It sounds a bit tricky to ride an 800-pound motorcycle through a series of tight circles without knocking over orange cones.
But it's one of many tasks a Lodi police motorcycle officer must master before taking to the streets, as Officer Eric Versteeg has learned this week.
The newest member of the motor team, Versteeg has spent the better part of five days going through drills in the Grape Bowl parking lot. The next step will be a rigorous two-week course in Dublin, as well as collision investigation testing.
"All of this training is to learn to turn the bike properly in tight corners and to take evasive action," Motor Sgt. Chris Jacobson said Friday while watching Versteeg maneuver between cones.
Motor officers don't have a beat, as patrol officers do. Instead, they focus on traffic safety, which apparently suits Versteeg: He has received multiple awards for his record numbers of drunken driving arrests.
He hadn't ridden a motorcycle until recently, when he took a class and got his motorcycle license through the Department of Motor Vehicles.
Little experience is actually a good thing, said Lt. Steve Carillo, who used to be a motorcycle officer and helped with the training.
"He didn't have any bad habits," Carillo said. "A lot of people look at the ground. We teach them to look ahead, because where your head points, your bike goes."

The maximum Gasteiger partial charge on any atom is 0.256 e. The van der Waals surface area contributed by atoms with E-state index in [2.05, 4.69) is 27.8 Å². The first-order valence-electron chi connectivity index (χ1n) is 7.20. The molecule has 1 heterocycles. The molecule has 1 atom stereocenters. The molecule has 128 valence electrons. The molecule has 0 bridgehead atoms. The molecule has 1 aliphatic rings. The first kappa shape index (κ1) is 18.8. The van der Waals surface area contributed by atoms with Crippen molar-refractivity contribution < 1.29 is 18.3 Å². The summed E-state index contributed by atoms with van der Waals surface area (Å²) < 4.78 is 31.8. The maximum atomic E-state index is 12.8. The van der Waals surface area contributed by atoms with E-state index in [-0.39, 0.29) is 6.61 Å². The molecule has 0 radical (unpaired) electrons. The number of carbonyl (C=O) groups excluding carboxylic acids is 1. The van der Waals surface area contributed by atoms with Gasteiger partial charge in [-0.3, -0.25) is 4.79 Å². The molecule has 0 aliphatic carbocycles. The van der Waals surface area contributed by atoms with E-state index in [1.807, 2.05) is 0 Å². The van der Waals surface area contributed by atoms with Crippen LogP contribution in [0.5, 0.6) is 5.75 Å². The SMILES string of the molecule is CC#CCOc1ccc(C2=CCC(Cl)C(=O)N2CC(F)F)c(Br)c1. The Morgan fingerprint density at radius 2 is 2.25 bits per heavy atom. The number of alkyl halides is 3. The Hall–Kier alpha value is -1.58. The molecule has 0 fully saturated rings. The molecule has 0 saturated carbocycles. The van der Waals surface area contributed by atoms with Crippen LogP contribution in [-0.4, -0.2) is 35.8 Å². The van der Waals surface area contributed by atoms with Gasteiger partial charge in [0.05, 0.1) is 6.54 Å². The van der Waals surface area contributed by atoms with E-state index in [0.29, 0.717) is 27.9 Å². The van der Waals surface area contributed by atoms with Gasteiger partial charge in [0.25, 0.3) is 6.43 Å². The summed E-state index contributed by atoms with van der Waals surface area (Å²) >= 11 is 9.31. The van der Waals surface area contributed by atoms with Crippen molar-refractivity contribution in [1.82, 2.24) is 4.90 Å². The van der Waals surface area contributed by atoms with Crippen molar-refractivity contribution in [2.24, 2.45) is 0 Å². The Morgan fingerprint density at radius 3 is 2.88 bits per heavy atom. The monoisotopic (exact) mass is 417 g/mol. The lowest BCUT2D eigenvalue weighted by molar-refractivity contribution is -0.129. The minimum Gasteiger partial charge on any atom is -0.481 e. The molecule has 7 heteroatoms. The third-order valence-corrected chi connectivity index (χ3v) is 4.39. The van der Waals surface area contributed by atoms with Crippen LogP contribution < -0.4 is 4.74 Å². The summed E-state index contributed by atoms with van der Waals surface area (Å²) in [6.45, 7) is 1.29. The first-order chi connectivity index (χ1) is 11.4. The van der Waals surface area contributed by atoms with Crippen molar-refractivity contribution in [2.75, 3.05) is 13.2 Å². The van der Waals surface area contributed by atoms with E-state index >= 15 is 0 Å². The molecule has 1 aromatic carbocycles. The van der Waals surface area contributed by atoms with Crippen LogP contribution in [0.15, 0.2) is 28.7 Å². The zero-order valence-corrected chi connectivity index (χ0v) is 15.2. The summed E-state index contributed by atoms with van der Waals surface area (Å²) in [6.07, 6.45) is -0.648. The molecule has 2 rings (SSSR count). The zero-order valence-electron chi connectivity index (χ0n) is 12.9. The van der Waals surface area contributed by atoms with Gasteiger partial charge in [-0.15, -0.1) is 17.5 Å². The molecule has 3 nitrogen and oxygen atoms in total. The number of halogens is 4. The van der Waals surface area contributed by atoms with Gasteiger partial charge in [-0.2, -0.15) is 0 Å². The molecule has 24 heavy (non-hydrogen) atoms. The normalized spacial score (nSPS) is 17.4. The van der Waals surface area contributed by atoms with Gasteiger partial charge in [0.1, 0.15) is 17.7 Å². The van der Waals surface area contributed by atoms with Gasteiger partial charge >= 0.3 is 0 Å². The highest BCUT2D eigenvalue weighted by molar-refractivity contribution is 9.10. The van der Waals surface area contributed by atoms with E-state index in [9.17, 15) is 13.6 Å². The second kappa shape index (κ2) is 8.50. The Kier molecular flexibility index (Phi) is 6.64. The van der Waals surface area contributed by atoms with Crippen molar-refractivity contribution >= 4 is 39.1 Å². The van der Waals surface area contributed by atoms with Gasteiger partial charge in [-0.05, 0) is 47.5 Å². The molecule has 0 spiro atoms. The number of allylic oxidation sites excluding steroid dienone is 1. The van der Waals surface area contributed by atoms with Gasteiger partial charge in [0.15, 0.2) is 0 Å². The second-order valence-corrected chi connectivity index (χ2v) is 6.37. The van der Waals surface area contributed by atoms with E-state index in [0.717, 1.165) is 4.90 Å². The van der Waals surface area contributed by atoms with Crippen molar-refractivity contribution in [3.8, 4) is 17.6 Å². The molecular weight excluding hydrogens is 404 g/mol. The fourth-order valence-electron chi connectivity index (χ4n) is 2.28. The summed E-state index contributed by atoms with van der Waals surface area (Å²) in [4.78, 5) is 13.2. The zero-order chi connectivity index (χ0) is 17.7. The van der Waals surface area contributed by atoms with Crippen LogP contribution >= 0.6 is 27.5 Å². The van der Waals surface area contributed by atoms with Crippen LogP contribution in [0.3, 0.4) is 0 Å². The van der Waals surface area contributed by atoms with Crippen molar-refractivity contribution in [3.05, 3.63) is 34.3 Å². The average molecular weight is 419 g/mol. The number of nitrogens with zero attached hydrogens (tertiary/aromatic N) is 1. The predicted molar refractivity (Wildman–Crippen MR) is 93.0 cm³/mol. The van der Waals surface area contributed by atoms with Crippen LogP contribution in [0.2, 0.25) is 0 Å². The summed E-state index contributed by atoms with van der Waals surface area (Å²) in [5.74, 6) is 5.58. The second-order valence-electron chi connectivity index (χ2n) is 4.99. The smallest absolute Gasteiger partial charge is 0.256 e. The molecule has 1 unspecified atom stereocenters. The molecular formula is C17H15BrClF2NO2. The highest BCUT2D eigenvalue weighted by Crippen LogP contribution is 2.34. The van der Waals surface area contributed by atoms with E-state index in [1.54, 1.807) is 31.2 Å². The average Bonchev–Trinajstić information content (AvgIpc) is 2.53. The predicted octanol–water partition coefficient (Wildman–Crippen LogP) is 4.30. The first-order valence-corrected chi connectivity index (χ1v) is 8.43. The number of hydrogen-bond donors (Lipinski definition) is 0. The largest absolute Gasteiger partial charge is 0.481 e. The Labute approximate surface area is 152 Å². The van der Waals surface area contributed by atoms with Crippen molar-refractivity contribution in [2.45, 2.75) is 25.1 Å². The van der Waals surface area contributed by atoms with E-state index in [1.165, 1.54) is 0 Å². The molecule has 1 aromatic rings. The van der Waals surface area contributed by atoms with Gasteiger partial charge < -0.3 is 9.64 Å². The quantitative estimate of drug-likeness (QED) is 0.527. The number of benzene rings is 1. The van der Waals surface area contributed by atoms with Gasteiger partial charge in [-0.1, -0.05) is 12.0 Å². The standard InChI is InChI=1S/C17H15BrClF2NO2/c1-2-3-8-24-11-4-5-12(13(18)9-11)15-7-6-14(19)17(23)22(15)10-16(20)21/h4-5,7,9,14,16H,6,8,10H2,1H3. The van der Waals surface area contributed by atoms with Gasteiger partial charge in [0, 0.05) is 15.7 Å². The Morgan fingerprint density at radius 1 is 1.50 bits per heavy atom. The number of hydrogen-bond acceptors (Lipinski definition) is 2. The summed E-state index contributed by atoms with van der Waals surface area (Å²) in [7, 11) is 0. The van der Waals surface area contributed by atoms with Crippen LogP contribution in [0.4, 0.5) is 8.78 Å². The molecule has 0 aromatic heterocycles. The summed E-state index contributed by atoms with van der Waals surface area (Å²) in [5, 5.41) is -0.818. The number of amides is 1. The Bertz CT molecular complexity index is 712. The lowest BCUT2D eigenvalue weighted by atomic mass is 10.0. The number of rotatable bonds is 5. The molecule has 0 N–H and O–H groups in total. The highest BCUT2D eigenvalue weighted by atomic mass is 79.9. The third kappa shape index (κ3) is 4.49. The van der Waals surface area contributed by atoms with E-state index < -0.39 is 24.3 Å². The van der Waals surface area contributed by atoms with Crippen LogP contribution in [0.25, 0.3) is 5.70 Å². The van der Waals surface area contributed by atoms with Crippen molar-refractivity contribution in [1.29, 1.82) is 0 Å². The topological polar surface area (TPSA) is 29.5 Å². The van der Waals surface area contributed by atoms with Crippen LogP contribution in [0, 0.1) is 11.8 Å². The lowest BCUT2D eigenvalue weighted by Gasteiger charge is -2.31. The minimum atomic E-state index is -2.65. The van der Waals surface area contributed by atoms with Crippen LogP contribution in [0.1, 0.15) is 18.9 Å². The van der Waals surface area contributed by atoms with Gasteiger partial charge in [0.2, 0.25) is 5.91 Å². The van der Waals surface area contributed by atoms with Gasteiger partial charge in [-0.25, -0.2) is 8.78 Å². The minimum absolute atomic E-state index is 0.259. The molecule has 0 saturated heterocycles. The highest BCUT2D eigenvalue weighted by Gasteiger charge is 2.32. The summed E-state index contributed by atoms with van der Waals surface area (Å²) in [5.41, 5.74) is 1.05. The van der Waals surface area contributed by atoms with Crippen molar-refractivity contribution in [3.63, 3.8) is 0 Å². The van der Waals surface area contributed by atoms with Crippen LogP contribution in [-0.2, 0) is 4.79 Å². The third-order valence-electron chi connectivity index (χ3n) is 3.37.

Similarly, learning to ride at highway and regular traffic speeds is relatively simple. It's the very slow driving — which officers have to do when helping with crowds, parking and in processions — that's more challenging. Similarly, motorcycle riders can lean when making turns, but sometimes that's not an option for officers, unless they want to hit other bikes and vehicles next to them.
Lodi's four-member motorcycle unit focused on traffic safety, which means they frequently use "the infamous ticket book," Jacobson said. The ultimate goal, he said, is to remind drivers that police are watching and will write tickets, so they need to drive carefully. Motor officers respond to patrol calls when more back-up is needed, and they also investigate vehicle collisions, which are often lengthy and time-consuming.
Motorcycle gear at a glance— Harley-Davidson Road King, equipped with lights, sirens and a seat that adjusts to more easily fit multiple officers. The department supplies them. For training, when officers tip over multiple times at slow speeds, Lodi borrowed a couple older, scuffed motorcycles from the Stockton Police Department.
— Knee-high leather horseback riding boots that come from a company in Nebraska and cost $500.
— Double-layered pants that are also worn by horseback riders and cost $250 a pair.
— Leather riding jacket, including a place to pin a badge, which can cost up to $500.
The police department provides a $1,200 uniform allowance. Motor Sgt. Chris Jacobson said he found a discount on the jacket, but ultimately bought three pairs of pants.
Officers pay for their own personal additions to the motorcycle, such as a net to add a storage area for wind gear, since side bags fill up with police gear. Jacobson also found ways to save money: He bought a boat fishing pole holding tube, which fit on his bike, perfectly holds his flashlight and costs far less than a similar "police" contraption.
Source: Lodi Police Motor Sgt. Chris Jacobson